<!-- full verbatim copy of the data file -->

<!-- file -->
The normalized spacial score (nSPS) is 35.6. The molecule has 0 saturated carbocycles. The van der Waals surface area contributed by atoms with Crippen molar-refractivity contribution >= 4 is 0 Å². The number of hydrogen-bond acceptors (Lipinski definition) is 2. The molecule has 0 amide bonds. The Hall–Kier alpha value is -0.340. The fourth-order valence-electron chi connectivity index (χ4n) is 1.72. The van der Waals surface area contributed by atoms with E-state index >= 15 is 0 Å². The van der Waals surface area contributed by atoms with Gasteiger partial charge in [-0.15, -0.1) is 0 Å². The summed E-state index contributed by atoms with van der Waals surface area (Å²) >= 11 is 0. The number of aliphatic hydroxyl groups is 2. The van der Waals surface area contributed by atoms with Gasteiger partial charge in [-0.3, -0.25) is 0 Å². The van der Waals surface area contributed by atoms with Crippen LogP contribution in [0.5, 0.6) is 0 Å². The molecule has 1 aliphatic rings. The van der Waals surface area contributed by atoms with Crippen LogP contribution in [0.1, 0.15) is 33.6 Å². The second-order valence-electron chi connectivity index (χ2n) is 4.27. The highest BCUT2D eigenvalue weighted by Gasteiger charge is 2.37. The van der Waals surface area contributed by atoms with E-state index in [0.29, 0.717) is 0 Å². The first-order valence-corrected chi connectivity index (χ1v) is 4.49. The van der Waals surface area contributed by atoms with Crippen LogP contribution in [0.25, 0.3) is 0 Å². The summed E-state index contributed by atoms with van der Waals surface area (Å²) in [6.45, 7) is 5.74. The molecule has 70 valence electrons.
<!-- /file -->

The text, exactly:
The normalized spacial score (nSPS) is 35.6. The molecule has 0 saturated carbocycles. The van der Waals surface area contributed by atoms with Crippen molar-refractivity contribution >= 4 is 0 Å². The number of hydrogen-bond acceptors (Lipinski definition) is 2. The molecule has 0 amide bonds. The Hall–Kier alpha value is -0.340. The fourth-order valence-electron chi connectivity index (χ4n) is 1.72. The van der Waals surface area contributed by atoms with E-state index >= 15 is 0 Å². The van der Waals surface area contributed by atoms with Gasteiger partial charge in [-0.15, -0.1) is 0 Å². The summed E-state index contributed by atoms with van der Waals surface area (Å²) >= 11 is 0. The number of aliphatic hydroxyl groups is 2. The van der Waals surface area contributed by atoms with Gasteiger partial charge in [-0.3, -0.25) is 0 Å². The van der Waals surface area contributed by atoms with Crippen LogP contribution in [0.5, 0.6) is 0 Å². The molecule has 1 aliphatic rings. The van der Waals surface area contributed by atoms with Crippen LogP contribution in [0.1, 0.15) is 33.6 Å². The second-order valence-electron chi connectivity index (χ2n) is 4.27. The highest BCUT2D eigenvalue weighted by Gasteiger charge is 2.37. The van der Waals surface area contributed by atoms with E-state index in [0.29, 0.717) is 0 Å². The first-order valence-corrected chi connectivity index (χ1v) is 4.49. The van der Waals surface area contributed by atoms with Crippen LogP contribution in [0.25, 0.3) is 0 Å². The summed E-state index contributed by atoms with van der Waals surface area (Å²) in [6.45, 7) is 5.74. The molecule has 70 valence electrons.